Pramit Pal Chaudhuri
Pramit Pal Chaudhuri was a 2007 Bernard Schwartz Fellow and is a member of Asia Society's Global Council. He is a senior associate at Rhodium Group and leads the firm’s India work. He combines an in-depth knowledge of Indian policy-making in strategic and economic fields with an extensive network in Indian political, media and corporate worlds. Mr. Chaudhuri is also the foreign editor of the Hindustan Times, the primary newspaper of the Indian capital New Delhi. He is presently serving his fourth year as a member of the Indian government’s National Security Advisory Board, a body that provides policy inputs to the Indian Prime Minister’s Office in security and economic fields.
Mr. Chaudhuri serves as a delegate for a number of Track Two strategic and economic dialogues on behalf of India’s largest chamber of commerce, the Confederation of Indian Industries, and the affiliated Aspen Institute of India. These include the CII-Aspen Strategy Group India-US strategic dialogue, the Aspen Institute of India-China Reform School dialogue and the CII’s trilateral India-US-Japan dialogue. These dialogues serve as path-breakers for India’s relationships with major countries of the world in all spheres of policy. Mr. Chaurhuri's affiliations outside of India include being a member of the New York-based Asia Society’s Global Council, the Aspen Institute of Italy, the Institute of International Strategic Studies in London and the Mont Pelerin Society.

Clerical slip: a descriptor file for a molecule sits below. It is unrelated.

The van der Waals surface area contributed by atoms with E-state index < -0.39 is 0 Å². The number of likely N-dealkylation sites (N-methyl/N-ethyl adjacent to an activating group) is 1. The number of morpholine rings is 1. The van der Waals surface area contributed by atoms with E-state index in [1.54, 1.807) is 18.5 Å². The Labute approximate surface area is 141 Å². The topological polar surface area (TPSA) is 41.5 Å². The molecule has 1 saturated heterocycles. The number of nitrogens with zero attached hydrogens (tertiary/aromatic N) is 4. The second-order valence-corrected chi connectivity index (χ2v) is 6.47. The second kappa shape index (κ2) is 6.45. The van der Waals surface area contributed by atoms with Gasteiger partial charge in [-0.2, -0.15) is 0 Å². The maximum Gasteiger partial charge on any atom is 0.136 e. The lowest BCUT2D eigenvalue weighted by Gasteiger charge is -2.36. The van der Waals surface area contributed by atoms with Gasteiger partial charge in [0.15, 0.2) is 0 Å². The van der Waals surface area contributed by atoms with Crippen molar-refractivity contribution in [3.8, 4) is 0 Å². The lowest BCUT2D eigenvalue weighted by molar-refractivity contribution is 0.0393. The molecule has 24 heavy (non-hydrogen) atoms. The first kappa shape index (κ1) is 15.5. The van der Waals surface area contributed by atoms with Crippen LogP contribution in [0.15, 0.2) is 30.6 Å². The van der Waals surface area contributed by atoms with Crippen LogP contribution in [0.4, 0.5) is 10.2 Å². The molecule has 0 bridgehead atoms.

Among India’s most prominent commentators on the country’s political and economic relations with the rest of the world, Mr. Chaudhuri combines this knowledge with extensive insight into the intricacies of the domestic situation in India. He writes a regular blog, Foreign Hand, and a column for his newspaper. He was a Hubert H. Humphrey Fellow at the University of Maryland College Park in 1994-95. Mr. Chaudhuri has also been a media fellow at the Fletcher School of Law and Diplomacy, South Asia Fellow at the Henry Stimson Centre, and Visiting Fellow at his alma mater Cornell University.
This report offers new ideas on how to integrate competing U.S. interests in South Asia, encourage stronger interagency collaboration across the East Asia-South Asia divide, and expand expertise on South Asia in the U.S. government.
A mosaic explanation of China's extraordinary rise, in the words of those who have watched it most carefully.